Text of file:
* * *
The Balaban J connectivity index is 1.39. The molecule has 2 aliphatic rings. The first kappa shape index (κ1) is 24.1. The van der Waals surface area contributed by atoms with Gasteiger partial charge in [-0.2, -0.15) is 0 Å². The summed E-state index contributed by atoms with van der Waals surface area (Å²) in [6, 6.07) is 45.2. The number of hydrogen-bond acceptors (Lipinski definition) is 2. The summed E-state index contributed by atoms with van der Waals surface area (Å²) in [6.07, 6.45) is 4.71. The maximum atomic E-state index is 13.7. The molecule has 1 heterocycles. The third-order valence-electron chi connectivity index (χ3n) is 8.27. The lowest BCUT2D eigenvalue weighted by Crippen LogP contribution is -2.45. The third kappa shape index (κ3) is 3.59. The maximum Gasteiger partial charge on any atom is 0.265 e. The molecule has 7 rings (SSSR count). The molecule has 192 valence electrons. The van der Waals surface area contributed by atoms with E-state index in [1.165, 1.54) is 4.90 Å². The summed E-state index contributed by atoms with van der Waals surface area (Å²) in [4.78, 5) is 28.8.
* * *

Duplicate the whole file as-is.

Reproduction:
The Balaban J connectivity index is 1.39. The molecule has 2 aliphatic rings. The first kappa shape index (κ1) is 24.1. The van der Waals surface area contributed by atoms with Gasteiger partial charge in [-0.2, -0.15) is 0 Å². The summed E-state index contributed by atoms with van der Waals surface area (Å²) in [6, 6.07) is 45.2. The number of hydrogen-bond acceptors (Lipinski definition) is 2. The summed E-state index contributed by atoms with van der Waals surface area (Å²) in [6.07, 6.45) is 4.71. The maximum atomic E-state index is 13.7. The molecule has 1 heterocycles. The third-order valence-electron chi connectivity index (χ3n) is 8.27. The lowest BCUT2D eigenvalue weighted by Crippen LogP contribution is -2.45. The third kappa shape index (κ3) is 3.59. The maximum Gasteiger partial charge on any atom is 0.265 e. The molecule has 7 rings (SSSR count). The molecule has 192 valence electrons. The van der Waals surface area contributed by atoms with E-state index in [1.165, 1.54) is 4.90 Å². The summed E-state index contributed by atoms with van der Waals surface area (Å²) in [4.78, 5) is 28.8.